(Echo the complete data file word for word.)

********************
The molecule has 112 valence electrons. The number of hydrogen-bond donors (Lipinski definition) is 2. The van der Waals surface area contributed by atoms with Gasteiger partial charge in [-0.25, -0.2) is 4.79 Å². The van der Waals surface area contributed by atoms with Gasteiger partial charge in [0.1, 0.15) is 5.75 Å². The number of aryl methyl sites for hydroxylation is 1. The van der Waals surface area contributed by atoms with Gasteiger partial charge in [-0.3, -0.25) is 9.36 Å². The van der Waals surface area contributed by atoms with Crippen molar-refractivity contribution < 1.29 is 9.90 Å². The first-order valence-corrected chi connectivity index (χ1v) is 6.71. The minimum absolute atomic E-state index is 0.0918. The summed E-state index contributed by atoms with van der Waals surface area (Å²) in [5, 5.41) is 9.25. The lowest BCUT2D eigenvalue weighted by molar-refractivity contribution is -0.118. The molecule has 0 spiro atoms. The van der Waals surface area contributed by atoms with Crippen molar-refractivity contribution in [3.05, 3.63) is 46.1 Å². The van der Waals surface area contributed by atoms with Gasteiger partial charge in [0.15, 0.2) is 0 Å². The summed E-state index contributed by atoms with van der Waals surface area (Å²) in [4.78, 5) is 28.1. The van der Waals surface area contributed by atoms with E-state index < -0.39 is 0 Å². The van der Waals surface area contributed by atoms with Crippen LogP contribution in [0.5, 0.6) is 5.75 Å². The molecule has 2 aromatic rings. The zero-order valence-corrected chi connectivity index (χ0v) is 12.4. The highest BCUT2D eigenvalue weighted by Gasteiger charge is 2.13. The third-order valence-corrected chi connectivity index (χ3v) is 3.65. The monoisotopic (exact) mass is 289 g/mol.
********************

The molecule has 112 valence electrons. The number of hydrogen-bond donors (Lipinski definition) is 2. The van der Waals surface area contributed by atoms with Gasteiger partial charge in [-0.25, -0.2) is 4.79 Å². The van der Waals surface area contributed by atoms with Gasteiger partial charge in [0.1, 0.15) is 5.75 Å². The number of aryl methyl sites for hydroxylation is 1. The van der Waals surface area contributed by atoms with Gasteiger partial charge in [-0.3, -0.25) is 9.36 Å². The van der Waals surface area contributed by atoms with Crippen molar-refractivity contribution < 1.29 is 9.90 Å². The first-order valence-corrected chi connectivity index (χ1v) is 6.71. The minimum absolute atomic E-state index is 0.0918. The summed E-state index contributed by atoms with van der Waals surface area (Å²) in [5, 5.41) is 9.25. The lowest BCUT2D eigenvalue weighted by molar-refractivity contribution is -0.118. The molecule has 0 spiro atoms. The van der Waals surface area contributed by atoms with Crippen molar-refractivity contribution in [3.05, 3.63) is 46.1 Å². The van der Waals surface area contributed by atoms with Gasteiger partial charge in [0.15, 0.2) is 0 Å². The summed E-state index contributed by atoms with van der Waals surface area (Å²) in [4.78, 5) is 28.1. The van der Waals surface area contributed by atoms with E-state index < -0.39 is 0 Å². The van der Waals surface area contributed by atoms with Crippen LogP contribution in [0.5, 0.6) is 5.75 Å². The molecule has 2 aromatic rings. The zero-order valence-corrected chi connectivity index (χ0v) is 12.4. The highest BCUT2D eigenvalue weighted by Gasteiger charge is 2.13. The third-order valence-corrected chi connectivity index (χ3v) is 3.65. The monoisotopic (exact) mass is 289 g/mol.